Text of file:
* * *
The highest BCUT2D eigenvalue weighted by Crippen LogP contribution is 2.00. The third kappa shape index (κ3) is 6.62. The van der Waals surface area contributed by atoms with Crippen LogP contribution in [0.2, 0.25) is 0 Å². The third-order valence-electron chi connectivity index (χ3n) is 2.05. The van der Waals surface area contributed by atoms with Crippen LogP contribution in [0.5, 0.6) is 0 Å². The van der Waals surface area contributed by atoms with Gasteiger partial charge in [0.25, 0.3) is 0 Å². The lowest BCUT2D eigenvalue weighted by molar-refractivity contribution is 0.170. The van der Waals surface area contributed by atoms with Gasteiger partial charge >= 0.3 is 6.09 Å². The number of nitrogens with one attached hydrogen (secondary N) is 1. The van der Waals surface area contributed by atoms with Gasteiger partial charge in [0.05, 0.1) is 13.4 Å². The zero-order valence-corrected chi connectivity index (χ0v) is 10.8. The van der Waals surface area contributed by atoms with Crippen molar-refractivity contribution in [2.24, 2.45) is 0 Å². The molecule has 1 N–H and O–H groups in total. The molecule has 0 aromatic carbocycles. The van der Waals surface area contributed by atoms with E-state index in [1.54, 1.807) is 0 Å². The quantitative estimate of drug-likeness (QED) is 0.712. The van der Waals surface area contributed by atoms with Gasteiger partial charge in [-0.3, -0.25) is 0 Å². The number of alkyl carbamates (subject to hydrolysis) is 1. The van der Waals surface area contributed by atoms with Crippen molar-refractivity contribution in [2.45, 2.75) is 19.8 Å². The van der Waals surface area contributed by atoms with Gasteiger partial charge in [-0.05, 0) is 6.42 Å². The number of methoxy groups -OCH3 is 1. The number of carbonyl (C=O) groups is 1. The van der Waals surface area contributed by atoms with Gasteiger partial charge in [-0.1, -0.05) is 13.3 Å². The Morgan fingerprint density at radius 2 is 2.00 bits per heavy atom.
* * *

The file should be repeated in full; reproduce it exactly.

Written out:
The highest BCUT2D eigenvalue weighted by Crippen LogP contribution is 2.00. The third kappa shape index (κ3) is 6.62. The van der Waals surface area contributed by atoms with Crippen LogP contribution in [0.2, 0.25) is 0 Å². The third-order valence-electron chi connectivity index (χ3n) is 2.05. The van der Waals surface area contributed by atoms with Crippen LogP contribution in [0.5, 0.6) is 0 Å². The van der Waals surface area contributed by atoms with Gasteiger partial charge in [0.25, 0.3) is 0 Å². The lowest BCUT2D eigenvalue weighted by molar-refractivity contribution is 0.170. The van der Waals surface area contributed by atoms with Gasteiger partial charge >= 0.3 is 6.09 Å². The number of nitrogens with one attached hydrogen (secondary N) is 1. The van der Waals surface area contributed by atoms with Gasteiger partial charge in [0.05, 0.1) is 13.4 Å². The zero-order valence-corrected chi connectivity index (χ0v) is 10.8. The van der Waals surface area contributed by atoms with Crippen molar-refractivity contribution in [2.24, 2.45) is 0 Å². The molecule has 1 N–H and O–H groups in total. The molecule has 0 aromatic carbocycles. The van der Waals surface area contributed by atoms with E-state index in [1.54, 1.807) is 0 Å². The quantitative estimate of drug-likeness (QED) is 0.712. The van der Waals surface area contributed by atoms with Gasteiger partial charge in [-0.3, -0.25) is 0 Å². The number of alkyl carbamates (subject to hydrolysis) is 1. The van der Waals surface area contributed by atoms with Crippen molar-refractivity contribution in [2.45, 2.75) is 19.8 Å². The van der Waals surface area contributed by atoms with Gasteiger partial charge in [-0.05, 0) is 6.42 Å². The number of methoxy groups -OCH3 is 1. The number of carbonyl (C=O) groups is 1. The van der Waals surface area contributed by atoms with Gasteiger partial charge in [-0.1, -0.05) is 13.3 Å². The Morgan fingerprint density at radius 2 is 2.00 bits per heavy atom.